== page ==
27 February 2007

Buford Pusser festival. No, really.

When I was a kid, I grabbed one of my dad's Louis Lamour books and read a bit of it. I think it was called "The Man from Skibbereen," and the hero of the story was a guy named Crispin Mayo. Which implied, to me, nothing more than deep-fried Hellman's. You'd think he was from the South, not Skibbereen -- which is in Ireland. Anyway, I thought, what a great name.

It's only rival might be Buford Pusser, who, as anyone who saw "Walking Tall" could tell you, was the Tennessee sheriff who brought order to his corrupt county with a hickory stick. Why they changed the guy's name when The Rock remade the film I'll never know. Yesterday a friend passed a press release my way about the unveiling of a life-size portrait of Pusser being unveiled at the Henco Furniture showroom in Selmer, Tenn. on March 6. You can't make this stuff up. Best of all, the release mentions that there's apparently an annual Buford Pusser Festival. There's even a Miss Walking Tall pageant as part of the fest, which is in May. Before I die, I will go to that festival and buy a T-shirt. I'll wear it proudly, in the same way I wear my Wassau, Fla., Possum Day shirt. (I also found myself wondering if Henco sells furniture made of hickory.)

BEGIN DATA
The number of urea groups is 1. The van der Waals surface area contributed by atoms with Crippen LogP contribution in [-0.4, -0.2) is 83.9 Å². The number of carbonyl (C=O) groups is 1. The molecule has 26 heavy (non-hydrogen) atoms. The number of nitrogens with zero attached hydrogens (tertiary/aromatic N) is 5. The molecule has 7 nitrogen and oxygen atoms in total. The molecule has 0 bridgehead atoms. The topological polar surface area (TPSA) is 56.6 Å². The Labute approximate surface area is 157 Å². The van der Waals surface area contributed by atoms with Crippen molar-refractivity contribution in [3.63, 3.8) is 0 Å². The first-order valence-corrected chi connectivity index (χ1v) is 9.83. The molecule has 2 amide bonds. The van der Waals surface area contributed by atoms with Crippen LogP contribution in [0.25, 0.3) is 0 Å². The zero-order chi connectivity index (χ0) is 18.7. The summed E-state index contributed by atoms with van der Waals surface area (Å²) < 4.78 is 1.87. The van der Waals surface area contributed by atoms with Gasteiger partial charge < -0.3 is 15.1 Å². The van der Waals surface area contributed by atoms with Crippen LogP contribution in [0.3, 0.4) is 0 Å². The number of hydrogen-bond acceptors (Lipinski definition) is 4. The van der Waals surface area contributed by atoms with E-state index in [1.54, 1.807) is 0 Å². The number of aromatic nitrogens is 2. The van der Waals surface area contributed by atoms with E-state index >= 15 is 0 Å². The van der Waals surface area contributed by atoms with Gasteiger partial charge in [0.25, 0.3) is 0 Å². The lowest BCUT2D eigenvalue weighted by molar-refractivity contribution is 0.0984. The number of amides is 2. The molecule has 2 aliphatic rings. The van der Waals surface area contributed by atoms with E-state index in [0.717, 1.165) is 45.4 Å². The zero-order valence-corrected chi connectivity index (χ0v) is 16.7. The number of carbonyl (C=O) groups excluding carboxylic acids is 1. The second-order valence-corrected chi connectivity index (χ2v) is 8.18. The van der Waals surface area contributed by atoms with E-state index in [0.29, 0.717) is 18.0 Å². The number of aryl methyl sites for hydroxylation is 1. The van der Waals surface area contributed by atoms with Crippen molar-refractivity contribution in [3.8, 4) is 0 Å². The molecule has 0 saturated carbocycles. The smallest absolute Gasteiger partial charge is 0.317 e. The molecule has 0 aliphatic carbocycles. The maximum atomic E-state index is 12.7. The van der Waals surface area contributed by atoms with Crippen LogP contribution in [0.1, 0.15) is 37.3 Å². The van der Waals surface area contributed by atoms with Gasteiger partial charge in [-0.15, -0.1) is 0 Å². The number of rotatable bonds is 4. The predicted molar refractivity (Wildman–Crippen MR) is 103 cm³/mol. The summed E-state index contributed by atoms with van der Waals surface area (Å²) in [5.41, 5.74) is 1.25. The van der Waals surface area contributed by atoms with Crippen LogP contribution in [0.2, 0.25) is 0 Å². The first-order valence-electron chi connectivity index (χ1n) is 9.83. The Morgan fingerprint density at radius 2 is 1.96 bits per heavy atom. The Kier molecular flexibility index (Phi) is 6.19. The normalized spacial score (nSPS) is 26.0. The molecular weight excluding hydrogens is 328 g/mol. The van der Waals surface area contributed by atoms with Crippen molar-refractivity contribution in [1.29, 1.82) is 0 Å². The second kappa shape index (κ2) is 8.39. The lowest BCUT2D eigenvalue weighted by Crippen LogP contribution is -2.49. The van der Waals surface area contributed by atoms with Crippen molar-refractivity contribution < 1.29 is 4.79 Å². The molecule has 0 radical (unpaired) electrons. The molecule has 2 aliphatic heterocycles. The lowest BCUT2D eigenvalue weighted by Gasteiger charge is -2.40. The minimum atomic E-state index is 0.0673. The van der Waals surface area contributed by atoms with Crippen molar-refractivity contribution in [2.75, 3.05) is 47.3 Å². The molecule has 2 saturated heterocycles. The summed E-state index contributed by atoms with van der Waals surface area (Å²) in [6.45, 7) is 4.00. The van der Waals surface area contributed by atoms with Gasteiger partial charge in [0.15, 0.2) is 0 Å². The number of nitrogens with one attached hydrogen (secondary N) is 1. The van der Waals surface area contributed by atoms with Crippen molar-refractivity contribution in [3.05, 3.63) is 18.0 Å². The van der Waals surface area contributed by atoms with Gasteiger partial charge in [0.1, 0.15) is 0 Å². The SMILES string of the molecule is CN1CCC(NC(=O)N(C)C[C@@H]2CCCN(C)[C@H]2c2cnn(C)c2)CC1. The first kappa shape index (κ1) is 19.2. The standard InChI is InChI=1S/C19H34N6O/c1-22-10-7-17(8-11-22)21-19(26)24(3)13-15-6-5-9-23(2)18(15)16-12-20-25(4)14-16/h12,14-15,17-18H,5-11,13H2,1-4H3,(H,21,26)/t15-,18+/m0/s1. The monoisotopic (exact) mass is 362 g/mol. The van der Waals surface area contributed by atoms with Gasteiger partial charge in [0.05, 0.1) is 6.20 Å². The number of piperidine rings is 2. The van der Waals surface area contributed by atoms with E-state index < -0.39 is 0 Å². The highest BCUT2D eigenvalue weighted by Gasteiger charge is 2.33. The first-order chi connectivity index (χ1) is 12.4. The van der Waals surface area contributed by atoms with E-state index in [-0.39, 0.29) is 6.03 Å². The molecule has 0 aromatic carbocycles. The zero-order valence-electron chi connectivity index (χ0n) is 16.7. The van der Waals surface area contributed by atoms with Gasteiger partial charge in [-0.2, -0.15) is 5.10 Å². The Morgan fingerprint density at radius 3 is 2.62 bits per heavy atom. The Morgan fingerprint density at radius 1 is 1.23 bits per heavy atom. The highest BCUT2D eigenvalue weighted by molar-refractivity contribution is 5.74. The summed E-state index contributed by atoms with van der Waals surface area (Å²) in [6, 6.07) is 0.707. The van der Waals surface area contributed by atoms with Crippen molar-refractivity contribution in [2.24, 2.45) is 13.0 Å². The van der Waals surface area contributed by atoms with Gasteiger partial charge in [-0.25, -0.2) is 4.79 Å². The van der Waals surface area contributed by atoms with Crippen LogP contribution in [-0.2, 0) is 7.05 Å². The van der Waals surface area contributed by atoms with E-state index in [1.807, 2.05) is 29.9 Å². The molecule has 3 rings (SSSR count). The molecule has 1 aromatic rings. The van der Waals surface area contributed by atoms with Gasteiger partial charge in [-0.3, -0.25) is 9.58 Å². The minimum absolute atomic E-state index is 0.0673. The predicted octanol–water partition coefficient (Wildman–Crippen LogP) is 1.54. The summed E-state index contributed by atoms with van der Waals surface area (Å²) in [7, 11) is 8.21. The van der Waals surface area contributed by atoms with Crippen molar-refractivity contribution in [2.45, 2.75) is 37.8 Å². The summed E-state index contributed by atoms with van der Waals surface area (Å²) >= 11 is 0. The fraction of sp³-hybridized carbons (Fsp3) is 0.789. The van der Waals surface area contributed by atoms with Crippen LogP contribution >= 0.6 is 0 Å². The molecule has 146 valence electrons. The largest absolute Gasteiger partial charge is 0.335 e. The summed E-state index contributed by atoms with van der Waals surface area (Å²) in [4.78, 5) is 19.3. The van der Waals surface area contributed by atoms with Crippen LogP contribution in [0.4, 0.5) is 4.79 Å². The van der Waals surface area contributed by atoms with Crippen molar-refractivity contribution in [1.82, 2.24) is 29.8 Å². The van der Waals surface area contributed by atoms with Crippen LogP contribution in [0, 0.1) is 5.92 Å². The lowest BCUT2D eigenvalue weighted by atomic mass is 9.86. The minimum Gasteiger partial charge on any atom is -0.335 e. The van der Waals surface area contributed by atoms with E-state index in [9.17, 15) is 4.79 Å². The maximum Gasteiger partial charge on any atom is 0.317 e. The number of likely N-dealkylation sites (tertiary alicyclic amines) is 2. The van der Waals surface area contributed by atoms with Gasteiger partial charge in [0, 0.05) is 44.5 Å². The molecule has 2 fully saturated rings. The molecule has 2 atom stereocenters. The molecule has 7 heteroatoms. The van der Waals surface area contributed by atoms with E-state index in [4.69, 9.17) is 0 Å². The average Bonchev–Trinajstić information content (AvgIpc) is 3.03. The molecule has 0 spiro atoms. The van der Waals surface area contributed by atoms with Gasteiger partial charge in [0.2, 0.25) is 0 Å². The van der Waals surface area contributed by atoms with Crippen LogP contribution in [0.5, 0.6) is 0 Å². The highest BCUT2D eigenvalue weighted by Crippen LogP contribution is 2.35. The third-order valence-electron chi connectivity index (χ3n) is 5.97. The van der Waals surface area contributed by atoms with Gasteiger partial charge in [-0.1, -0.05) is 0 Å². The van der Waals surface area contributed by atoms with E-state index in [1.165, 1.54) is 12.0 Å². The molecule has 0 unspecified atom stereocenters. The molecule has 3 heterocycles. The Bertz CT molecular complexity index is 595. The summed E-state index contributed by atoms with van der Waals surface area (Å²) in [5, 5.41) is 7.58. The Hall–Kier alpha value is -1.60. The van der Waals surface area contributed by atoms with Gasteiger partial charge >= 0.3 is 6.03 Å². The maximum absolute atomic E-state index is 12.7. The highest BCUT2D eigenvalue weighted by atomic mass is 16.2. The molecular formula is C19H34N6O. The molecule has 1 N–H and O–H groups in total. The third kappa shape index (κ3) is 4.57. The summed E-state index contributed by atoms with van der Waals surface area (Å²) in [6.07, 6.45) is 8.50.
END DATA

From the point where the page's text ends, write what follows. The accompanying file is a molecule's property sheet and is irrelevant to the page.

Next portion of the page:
For more on Buford Pusser's legend, you can visit his Web site, but to hear a more rounded take on the tale, I'd point you to the Drive-By Truckers' album "The Dirty South," which includes two songs that explore the story of McNairy County. This one tells the story from the side of the guy at the wrong end of the hickory stick.

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